The Making of Darcy James Argue's "Infernal Machines"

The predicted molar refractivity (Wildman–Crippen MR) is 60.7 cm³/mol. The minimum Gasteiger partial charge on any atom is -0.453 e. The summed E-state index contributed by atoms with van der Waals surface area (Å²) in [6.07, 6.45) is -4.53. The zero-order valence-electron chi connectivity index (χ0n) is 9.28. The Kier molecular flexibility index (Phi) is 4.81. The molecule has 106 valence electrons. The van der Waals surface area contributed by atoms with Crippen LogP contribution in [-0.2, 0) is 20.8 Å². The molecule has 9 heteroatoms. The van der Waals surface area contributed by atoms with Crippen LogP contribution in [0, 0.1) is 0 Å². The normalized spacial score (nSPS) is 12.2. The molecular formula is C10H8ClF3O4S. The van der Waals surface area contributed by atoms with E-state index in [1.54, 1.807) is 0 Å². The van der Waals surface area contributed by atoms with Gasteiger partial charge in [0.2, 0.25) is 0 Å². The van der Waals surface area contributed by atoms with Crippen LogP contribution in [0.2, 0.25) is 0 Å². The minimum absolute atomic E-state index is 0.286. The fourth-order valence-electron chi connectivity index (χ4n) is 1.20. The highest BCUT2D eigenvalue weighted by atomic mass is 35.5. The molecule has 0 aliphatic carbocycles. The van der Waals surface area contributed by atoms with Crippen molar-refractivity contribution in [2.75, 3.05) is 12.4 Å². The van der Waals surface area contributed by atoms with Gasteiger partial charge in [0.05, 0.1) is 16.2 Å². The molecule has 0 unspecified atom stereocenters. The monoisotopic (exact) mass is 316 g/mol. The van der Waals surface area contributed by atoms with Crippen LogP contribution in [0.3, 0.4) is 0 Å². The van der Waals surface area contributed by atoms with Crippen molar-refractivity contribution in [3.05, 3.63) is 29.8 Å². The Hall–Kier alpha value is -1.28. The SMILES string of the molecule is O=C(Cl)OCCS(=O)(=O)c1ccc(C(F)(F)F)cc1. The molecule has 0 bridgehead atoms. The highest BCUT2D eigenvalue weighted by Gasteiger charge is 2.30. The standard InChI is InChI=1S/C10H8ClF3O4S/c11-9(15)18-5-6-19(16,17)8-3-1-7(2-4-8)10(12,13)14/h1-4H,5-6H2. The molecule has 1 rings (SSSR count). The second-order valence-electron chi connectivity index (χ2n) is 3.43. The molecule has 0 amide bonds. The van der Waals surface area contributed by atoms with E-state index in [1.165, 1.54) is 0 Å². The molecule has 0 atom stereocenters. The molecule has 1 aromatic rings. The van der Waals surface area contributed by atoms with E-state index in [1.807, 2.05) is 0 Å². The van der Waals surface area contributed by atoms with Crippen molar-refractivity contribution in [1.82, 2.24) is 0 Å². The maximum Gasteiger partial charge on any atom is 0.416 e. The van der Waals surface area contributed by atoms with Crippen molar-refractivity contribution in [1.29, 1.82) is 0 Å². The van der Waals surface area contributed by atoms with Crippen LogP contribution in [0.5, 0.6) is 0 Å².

Argue's music balances complexity with accessibility. He crafts through-composed epics that build elaborate narratives over twelve minutes, and then talks about wanting his music "to feel good." His fluency in jazz, classical, and popular music has given him an intimidatingly vast harmonic and melodic vocabulary, but he says it's "all gravy on top of having a strong rhythmic foundation." As quirky and intellectual as Argue can be—the track titles on Infernal Machines are based on the CIA torture of the Canadian engineer Maher Arar ("Habeas Corpus"), Zeno's dichotomy paradox ("Zeno"), and the Fung Wah Chinatown Bus ("Transit")—he sees theory as far less important than groove. The music on Infernal Machines has such a jolting, visceral energy because it manages to sound at once joyously familiar and unsettlingly alien. Those common studio effects feel ever-so-slightly twisted; the music blasts along, but in odd meters; the dissonance builds gradually, without the jagged edges of Thelonious Monk or Cecil Taylor. The seductiveness of Argue's music is the seductiveness of the uncanny: the recognizable-yet-strange, the interplanetary dirigible, the coal-powered robot, the big band playing the music of an imagined future.